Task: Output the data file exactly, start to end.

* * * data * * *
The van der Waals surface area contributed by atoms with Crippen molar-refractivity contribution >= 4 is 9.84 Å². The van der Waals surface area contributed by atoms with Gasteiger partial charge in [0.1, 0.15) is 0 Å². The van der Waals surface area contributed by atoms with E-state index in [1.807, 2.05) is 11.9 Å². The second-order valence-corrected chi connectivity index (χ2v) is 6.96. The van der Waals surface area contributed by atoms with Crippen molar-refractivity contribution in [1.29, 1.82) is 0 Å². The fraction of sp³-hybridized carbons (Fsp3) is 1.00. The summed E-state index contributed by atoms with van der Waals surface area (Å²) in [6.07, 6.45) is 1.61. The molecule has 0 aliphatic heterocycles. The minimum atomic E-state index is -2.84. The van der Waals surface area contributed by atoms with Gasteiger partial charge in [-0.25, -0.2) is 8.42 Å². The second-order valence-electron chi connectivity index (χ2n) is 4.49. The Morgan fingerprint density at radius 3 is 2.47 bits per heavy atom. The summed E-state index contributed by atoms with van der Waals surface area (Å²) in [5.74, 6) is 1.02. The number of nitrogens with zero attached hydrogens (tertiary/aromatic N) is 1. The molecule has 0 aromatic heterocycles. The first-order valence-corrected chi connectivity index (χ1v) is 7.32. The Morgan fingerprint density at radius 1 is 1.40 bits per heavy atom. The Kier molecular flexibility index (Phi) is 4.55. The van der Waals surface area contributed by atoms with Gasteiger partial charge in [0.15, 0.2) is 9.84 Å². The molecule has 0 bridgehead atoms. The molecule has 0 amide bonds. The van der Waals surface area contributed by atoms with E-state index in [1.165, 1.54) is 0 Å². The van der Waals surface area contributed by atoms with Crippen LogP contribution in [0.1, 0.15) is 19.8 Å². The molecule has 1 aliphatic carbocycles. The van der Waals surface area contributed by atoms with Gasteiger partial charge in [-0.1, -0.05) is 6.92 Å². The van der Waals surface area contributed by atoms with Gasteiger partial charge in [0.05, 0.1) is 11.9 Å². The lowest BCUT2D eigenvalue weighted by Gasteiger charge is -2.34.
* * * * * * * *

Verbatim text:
The van der Waals surface area contributed by atoms with Crippen molar-refractivity contribution >= 4 is 9.84 Å². The van der Waals surface area contributed by atoms with Gasteiger partial charge in [0.1, 0.15) is 0 Å². The van der Waals surface area contributed by atoms with E-state index in [1.807, 2.05) is 11.9 Å². The second-order valence-corrected chi connectivity index (χ2v) is 6.96. The van der Waals surface area contributed by atoms with Crippen molar-refractivity contribution in [1.29, 1.82) is 0 Å². The fraction of sp³-hybridized carbons (Fsp3) is 1.00. The summed E-state index contributed by atoms with van der Waals surface area (Å²) in [6.07, 6.45) is 1.61. The molecule has 0 aliphatic heterocycles. The minimum atomic E-state index is -2.84. The van der Waals surface area contributed by atoms with Gasteiger partial charge in [-0.25, -0.2) is 8.42 Å². The second-order valence-electron chi connectivity index (χ2n) is 4.49. The Morgan fingerprint density at radius 3 is 2.47 bits per heavy atom. The summed E-state index contributed by atoms with van der Waals surface area (Å²) in [5.74, 6) is 1.02. The number of nitrogens with zero attached hydrogens (tertiary/aromatic N) is 1. The molecule has 0 aromatic heterocycles. The first-order valence-corrected chi connectivity index (χ1v) is 7.32. The Morgan fingerprint density at radius 1 is 1.40 bits per heavy atom. The Kier molecular flexibility index (Phi) is 4.55. The van der Waals surface area contributed by atoms with Gasteiger partial charge in [0.15, 0.2) is 9.84 Å². The molecule has 0 bridgehead atoms. The molecule has 0 amide bonds. The van der Waals surface area contributed by atoms with E-state index in [1.165, 1.54) is 0 Å². The van der Waals surface area contributed by atoms with Crippen LogP contribution in [0.1, 0.15) is 19.8 Å². The molecule has 1 aliphatic carbocycles. The van der Waals surface area contributed by atoms with Gasteiger partial charge in [-0.1, -0.05) is 6.92 Å². The van der Waals surface area contributed by atoms with Gasteiger partial charge in [0.05, 0.1) is 11.9 Å². The lowest BCUT2D eigenvalue weighted by Gasteiger charge is -2.34.